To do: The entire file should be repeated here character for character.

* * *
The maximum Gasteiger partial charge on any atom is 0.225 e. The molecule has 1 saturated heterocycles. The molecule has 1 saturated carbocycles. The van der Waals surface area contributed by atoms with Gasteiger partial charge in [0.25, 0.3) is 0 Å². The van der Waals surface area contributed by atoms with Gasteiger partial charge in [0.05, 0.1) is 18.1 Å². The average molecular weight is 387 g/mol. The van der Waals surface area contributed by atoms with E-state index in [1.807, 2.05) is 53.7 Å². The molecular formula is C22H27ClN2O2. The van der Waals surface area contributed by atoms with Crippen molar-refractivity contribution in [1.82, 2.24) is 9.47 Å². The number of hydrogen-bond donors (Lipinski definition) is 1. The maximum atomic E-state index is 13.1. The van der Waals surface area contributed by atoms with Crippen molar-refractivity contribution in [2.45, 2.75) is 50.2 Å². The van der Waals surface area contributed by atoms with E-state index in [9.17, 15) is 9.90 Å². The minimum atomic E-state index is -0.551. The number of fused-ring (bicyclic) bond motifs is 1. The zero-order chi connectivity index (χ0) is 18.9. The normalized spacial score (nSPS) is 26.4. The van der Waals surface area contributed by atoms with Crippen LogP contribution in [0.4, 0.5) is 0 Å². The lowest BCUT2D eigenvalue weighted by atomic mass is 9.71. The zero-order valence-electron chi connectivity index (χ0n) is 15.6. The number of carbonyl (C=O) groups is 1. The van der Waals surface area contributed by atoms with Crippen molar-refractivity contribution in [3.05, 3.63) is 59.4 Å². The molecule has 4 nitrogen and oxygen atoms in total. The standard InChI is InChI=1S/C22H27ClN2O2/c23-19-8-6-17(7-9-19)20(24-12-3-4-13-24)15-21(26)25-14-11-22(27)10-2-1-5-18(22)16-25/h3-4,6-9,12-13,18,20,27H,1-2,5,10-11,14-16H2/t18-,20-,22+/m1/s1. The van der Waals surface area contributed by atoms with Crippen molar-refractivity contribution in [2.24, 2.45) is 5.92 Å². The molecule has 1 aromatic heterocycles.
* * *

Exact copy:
The maximum Gasteiger partial charge on any atom is 0.225 e. The molecule has 1 saturated heterocycles. The molecule has 1 saturated carbocycles. The van der Waals surface area contributed by atoms with Gasteiger partial charge in [0.25, 0.3) is 0 Å². The van der Waals surface area contributed by atoms with Gasteiger partial charge in [0.05, 0.1) is 18.1 Å². The average molecular weight is 387 g/mol. The van der Waals surface area contributed by atoms with E-state index in [1.807, 2.05) is 53.7 Å². The molecular formula is C22H27ClN2O2. The van der Waals surface area contributed by atoms with Crippen molar-refractivity contribution in [1.82, 2.24) is 9.47 Å². The number of hydrogen-bond donors (Lipinski definition) is 1. The maximum atomic E-state index is 13.1. The van der Waals surface area contributed by atoms with Crippen molar-refractivity contribution in [2.45, 2.75) is 50.2 Å². The van der Waals surface area contributed by atoms with E-state index in [9.17, 15) is 9.90 Å². The minimum atomic E-state index is -0.551. The number of fused-ring (bicyclic) bond motifs is 1. The zero-order chi connectivity index (χ0) is 18.9. The normalized spacial score (nSPS) is 26.4. The van der Waals surface area contributed by atoms with Crippen LogP contribution in [0.4, 0.5) is 0 Å². The lowest BCUT2D eigenvalue weighted by atomic mass is 9.71. The zero-order valence-electron chi connectivity index (χ0n) is 15.6. The number of carbonyl (C=O) groups is 1. The van der Waals surface area contributed by atoms with Crippen molar-refractivity contribution in [3.05, 3.63) is 59.4 Å². The molecule has 4 nitrogen and oxygen atoms in total. The standard InChI is InChI=1S/C22H27ClN2O2/c23-19-8-6-17(7-9-19)20(24-12-3-4-13-24)15-21(26)25-14-11-22(27)10-2-1-5-18(22)16-25/h3-4,6-9,12-13,18,20,27H,1-2,5,10-11,14-16H2/t18-,20-,22+/m1/s1. The van der Waals surface area contributed by atoms with Crippen molar-refractivity contribution in [2.24, 2.45) is 5.92 Å². The molecule has 1 aromatic heterocycles.